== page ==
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Choosing a Protein Supplement

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Choosing a Protein Supplement

With so many choices of protein supplements on the market, how do you choose the right one? Keep reading to find out.

Protein is one of our most essential nutrients for optimal health. It forms the structural basis of our muscle tissue and is the major component of enzymes. It can also serve as an energy source during prolonged periods of exercise.

It’s not always convenient, though, for busy athletes to down a protein-packed meal after a workout. Supplements such as protein powder offer a ready solution.

Casein

Casein protein is made from cows’ milk and is considered a slow-release protein because the casein gels in the stomach acid environment, taking longer to break down. Casein is rich in glutamine, an amino acid that helps stimulate protein synthesis, but it is also high in lactose and sodium so it is not a good choice for people with lactose intolerance or high blood pressure. Its protein digestibility corrected amino acid score (PDCAAS) is 95 percent.

Egg

Many consider egg protein second only to mother’s milk for human nutrition. It scores 98 percent using the PDCAAS, but as eggs are one of the top eight food allergens, it is best to avoid if allergies are an issue.

Whey

Whey protein is probably the most prevalent in protein powders; however, read product labels carefully. There are important differences between whey protein concentrates, whey protein isolates, or hydrolyzed whey proteins.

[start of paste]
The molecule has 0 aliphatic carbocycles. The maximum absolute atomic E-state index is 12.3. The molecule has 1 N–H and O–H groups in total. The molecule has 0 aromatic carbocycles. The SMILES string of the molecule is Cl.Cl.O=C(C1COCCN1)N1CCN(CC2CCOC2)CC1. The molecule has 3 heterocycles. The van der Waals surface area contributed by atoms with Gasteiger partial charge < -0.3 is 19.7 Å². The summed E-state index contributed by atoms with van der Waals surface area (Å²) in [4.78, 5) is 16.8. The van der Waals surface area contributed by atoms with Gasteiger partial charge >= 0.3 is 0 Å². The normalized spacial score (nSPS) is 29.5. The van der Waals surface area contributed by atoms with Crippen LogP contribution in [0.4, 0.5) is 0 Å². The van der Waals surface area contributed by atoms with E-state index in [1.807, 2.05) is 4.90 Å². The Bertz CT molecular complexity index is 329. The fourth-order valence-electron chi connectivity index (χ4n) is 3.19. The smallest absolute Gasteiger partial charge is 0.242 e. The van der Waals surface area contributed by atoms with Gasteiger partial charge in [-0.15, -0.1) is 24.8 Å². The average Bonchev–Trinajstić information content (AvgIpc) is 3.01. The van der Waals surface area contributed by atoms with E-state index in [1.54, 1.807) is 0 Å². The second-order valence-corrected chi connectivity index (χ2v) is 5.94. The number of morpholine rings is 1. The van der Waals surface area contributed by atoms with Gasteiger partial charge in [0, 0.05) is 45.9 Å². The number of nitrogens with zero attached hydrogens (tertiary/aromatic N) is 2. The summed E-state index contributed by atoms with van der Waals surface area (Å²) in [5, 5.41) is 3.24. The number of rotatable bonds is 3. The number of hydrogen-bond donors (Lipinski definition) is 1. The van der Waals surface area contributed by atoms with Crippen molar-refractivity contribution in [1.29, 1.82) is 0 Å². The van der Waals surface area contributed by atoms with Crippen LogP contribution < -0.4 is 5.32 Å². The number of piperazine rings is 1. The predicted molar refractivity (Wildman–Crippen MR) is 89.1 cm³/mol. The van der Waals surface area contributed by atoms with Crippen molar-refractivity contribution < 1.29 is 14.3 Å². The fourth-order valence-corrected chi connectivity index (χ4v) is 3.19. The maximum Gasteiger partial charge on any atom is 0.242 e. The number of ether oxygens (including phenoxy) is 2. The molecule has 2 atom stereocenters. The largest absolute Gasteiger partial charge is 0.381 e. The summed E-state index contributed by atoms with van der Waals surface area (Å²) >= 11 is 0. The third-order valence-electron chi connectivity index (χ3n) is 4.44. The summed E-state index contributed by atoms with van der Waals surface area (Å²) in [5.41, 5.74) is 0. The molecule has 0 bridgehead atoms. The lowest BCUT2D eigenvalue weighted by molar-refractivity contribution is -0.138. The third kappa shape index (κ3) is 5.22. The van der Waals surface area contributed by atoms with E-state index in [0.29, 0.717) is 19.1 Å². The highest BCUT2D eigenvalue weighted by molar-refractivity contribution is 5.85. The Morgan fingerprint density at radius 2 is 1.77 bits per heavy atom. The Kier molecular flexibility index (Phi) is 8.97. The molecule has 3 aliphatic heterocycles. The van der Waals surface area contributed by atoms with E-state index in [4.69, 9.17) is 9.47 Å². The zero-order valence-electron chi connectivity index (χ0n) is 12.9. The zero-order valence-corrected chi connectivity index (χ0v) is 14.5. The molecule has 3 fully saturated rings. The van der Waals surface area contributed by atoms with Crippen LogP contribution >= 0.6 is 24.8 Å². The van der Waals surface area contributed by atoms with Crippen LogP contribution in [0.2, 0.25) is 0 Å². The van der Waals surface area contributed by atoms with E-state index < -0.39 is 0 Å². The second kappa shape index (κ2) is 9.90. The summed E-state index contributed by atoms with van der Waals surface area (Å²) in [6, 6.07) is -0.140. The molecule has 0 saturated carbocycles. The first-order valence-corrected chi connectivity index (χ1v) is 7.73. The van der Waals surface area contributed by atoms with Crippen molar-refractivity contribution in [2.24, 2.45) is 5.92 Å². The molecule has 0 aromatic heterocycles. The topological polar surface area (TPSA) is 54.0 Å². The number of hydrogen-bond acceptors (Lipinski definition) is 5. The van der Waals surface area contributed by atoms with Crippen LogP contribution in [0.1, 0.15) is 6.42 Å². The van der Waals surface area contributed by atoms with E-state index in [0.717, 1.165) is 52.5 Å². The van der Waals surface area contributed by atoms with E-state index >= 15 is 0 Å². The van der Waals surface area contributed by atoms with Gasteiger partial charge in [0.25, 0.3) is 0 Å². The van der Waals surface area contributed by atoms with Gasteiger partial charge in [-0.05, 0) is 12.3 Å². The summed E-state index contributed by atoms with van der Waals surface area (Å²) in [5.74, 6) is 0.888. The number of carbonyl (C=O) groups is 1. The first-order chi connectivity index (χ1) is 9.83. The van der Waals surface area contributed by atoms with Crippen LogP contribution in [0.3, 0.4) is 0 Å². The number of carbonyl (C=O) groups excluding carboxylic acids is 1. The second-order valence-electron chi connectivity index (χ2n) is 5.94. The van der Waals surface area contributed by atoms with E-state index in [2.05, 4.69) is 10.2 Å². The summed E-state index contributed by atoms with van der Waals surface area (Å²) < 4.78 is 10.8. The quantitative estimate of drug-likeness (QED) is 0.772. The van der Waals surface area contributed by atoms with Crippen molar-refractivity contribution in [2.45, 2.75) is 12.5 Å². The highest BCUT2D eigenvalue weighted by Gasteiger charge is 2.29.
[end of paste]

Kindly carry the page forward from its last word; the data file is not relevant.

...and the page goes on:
• Whey protein concentrates cost less but are higher in lactose than whey protein isolates. Also, they can vary in protein availability.
  • Whey protein isolates have higher protein availability by weight as they are filtered, but this extra process also removes some of the beta-lactoglobulins and lactoferrins that are important immune boosters.
  • Hydrolyzed whey protein is processed even more, driving up the cost, but affording the highest levels of protein. This form is easy on the digestive system and has a high absorption rate.

Plant proteins

Protein exists in plant foods, but in smaller concentrations. They may have most of the 20 amino acids required in the human diet but are usually deficient in one or more of the nine essential amino acids.

There are exceptions. Hempseed produces a high-quality protein, complete with all essential amino acids. It is also high in fibre. Soybeans offer complete protein, and when processed properly, soy protein isolate scores 95 to 97 percent in protein digestibility. It is cholesterol free and low in saturated fat.

Other plant proteins found in vegan protein powders include rice, pea, spirulina, and chlorella. One big advantage of plant proteins is their alkalinity.

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